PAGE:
zoom The average growth of India’s twelve Major Ports during the three-month period ended June 30, 2016 stood at 5.28 percent, while the ports handled a total of 212.78 million tons in the quarter, against 202.11 million tons seen during the corresponding period in 2015.India’s ports of Paradip, Visakhapatnam, V.O. Chidambaranar, Cochin, Mormugao and Kandla registered positive growth, while the other six ports, Kamarakar Port, Jawaharlal Nehru Port Trust (JNPT), Kolkata Port (Kolkata Dock System (KDS) + Haldia Dock Complex (HDC), Mumbai Port Trust, Chennai Port and New Manglore Port Trust, registered negative growth.The total traffic at Mormugao Port surged by 85.6 percent, mainly driven by an increase in iron ore and thermal and steam coal traffic, followed by the port of Paradip with a rise of 17.7 percent, while the third place was taken by Vishakhapatnam at a growth of 13.7 percent. Slight growth was reported at the country’s other ports of Kandla, Cochin and V.O. Chidambaranar, which saw an increase of 8.1, 5.4 and 0.02 percent, respectively.During the period, Kandla handled the highest volume with 35.8 million tons, followed by Paradip with 28.6 million tons, JNPT with 20.9 million tons and Vishakhapatnam with 20.9 million tons.Petroleum, oil and lubricants were handled the most, reaching 31.9 percent of the total throughput, followed by container volumes at 19.5 percent, and thermal and steam coal at 16.8 percent.
Parliamentarian Faiszer Musthapha said the meeting was held to address long overdue issues faced by Muslim women in Sri Lanka.“Consensus was reached on most issues except for a few contentious matters. I am confident that we will be able to move forward with necessary amendments to the MMDA expeditiously,” he said. A discussion was held today with the participation of Muslim women activists on issues faced by Muslim women.Muslim Members of Parliament and members of the All Ceylon Jamiyyathul Ulama (ACJU) had the discussion with Muslim women activists.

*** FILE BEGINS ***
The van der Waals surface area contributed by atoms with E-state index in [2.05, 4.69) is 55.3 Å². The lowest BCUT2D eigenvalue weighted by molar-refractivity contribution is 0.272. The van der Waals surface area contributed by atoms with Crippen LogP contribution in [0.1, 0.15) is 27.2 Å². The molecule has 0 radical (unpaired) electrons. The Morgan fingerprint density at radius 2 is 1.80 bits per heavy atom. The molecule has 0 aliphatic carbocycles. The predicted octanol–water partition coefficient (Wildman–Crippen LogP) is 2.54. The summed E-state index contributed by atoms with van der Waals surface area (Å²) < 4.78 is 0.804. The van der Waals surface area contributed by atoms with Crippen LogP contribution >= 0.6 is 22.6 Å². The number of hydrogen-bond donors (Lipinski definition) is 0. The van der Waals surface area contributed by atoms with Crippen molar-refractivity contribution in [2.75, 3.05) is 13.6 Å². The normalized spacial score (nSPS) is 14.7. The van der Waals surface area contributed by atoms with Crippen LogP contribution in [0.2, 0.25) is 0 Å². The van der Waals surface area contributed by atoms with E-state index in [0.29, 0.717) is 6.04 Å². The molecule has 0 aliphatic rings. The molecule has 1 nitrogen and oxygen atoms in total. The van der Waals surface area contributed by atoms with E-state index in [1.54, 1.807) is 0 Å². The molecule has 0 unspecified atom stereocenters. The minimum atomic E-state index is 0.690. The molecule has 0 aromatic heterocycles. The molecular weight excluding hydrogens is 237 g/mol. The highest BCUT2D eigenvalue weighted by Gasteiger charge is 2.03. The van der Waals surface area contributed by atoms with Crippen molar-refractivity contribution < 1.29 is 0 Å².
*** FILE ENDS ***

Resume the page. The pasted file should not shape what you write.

Each year, the Department of Child and Youth Studies hosts an event to give students the boost they may need to excel during their time at Brock.And now, after several successful years, organizers of the CHYS Academic Boot Camp are sharing its model in hopes of inspiring similar initiatives in other areas of the University.The boot camp aims to help students sharpen their academic skills, such as essay writing, while also offering workshops on important aspects of student life, including time and stress management, and how to deal with perfectionism.“We look at the whole student,” says Department Co-ordinator and Academic Advisor Alison Lahn (BA ’95, BA ’01, MEd ’10). “It is a balance of what they are going through as a student, both academically and emotionally.”One of the event’s most popular components sees CHYS faculty and current students sharing ‘phoenix stories’ of struggles they’ve overcome. The exercise is meant to help participants understand that they are not alone and have the ability to triumph over any challenge standing in their way.Child and Youth Studies Co-ordinator and Academic Advisor Alison Lahn and Professor Frances Owen worked hard to bring the Academic Boot Camp model to Brock.CHYS Professor Frances Owen, who chairs the boot camp’s organizing committee, says the group hopes the project “is a contribution to the growing web of supports the University continues to develop.” Providing academic content and support in a daylong conference-style format works well for CHYS students, says Lahn. However, other units at Brock may want to adapt the idea to suit their own needs and style. “Those who might be interested in replicating this model should consider what format and specific support content would be the best fit within their specific department and student culture,” she says.The idea for CHYS Academic Boot Camp came after Lahn attended several conferences and learned about ‘University 101’ courses offered at other post-secondary institutions.As part of her Master of Education studies, she researched a number of existing programs, eventually presenting her findings to senior Brock administration and then to the CHYS Department. As a result, an active and enthusiastic Boot Camp Committee was established and the initiative was born.The department held its first boot camp in 2014 under the leadership of Professor Rebecca Raby, then Chair of CHYS.Since its inception, the event has continued to grow.Lahn credits the participation and support of CHYS faculty, staff, students and grad students with the boot camp’s success. More than half of the department’s faculty members participated in the January initiative, along with staff, grad students and 47 first- and second-year students.Lahn says the decision to hold the boot camp in late January rather than at the busy start of the academic year is strategic.“At the beginning of the year, students do not realize that they need the help,” she says, “but, by January, they are looking to see where they can improve their marks and their university experience.”As a result, Lahn often sees an increase in the number of students coming in for advising appointments and connecting with faculty and staff following the boot camp.“This initiative exemplifies Brock’s strategic priority of providing a transformational and accessible academic and student experience,” says Ingrid Makus, Dean of Social Sciences. The support given to the initiative from across CHYS is a testament to the strength of the department, she says.“The boot camp is a great example of staff and faculty working together to provide a supportive learning environment that puts students first.”Lahn says the initiative is “really a team effort,” with more CHYS faculty and staff participating each year, whether as part of the organizing committee, as presenters, as donors of door prizes or as volunteers.Anticipation for the day spreads primarily through word of mouth, she says. Faculty also help promote the event in the CHYS first- and second-year courses.“Feedback from the students and the feel of the day help to create a culture in CHYS with students connecting with other students and with CHYS faculty and staff,” Lahn says. “You have to be here to feel the energy and excitement as the day progresses.”The department’s physical space, she adds, also contributes to the program’s success. “Being housed in one area, as a unit, is very helpful,” she says. “We connect with each other on a regular basis, so it does make Child and Youth a great home for this kind of initiative. We are like a family here.”The 2019 CHYS Academic Boot Camp Committee comprised Professors John McNamara (Department Chair), Owen, Dawn Zinga and Maureen Connolly; Associate Professors Danielle Sirianni-Molnar, Ayda Tekok-Kilic and Tricia Vause; Assistant Professor Hannah Dyer; PhD student Lisa Whittingham; and staff members Carol Penner and Lahn.CHYS Academic Boot Camp is supported by a Centre for Pedagogical Innovation Teaching and Learning Innovation Grant and by the Chancellor’s Chair for Teaching Excellence awarded to CHYS Professor Dawn Zinga and Associate Professor Shauna Pomerantz.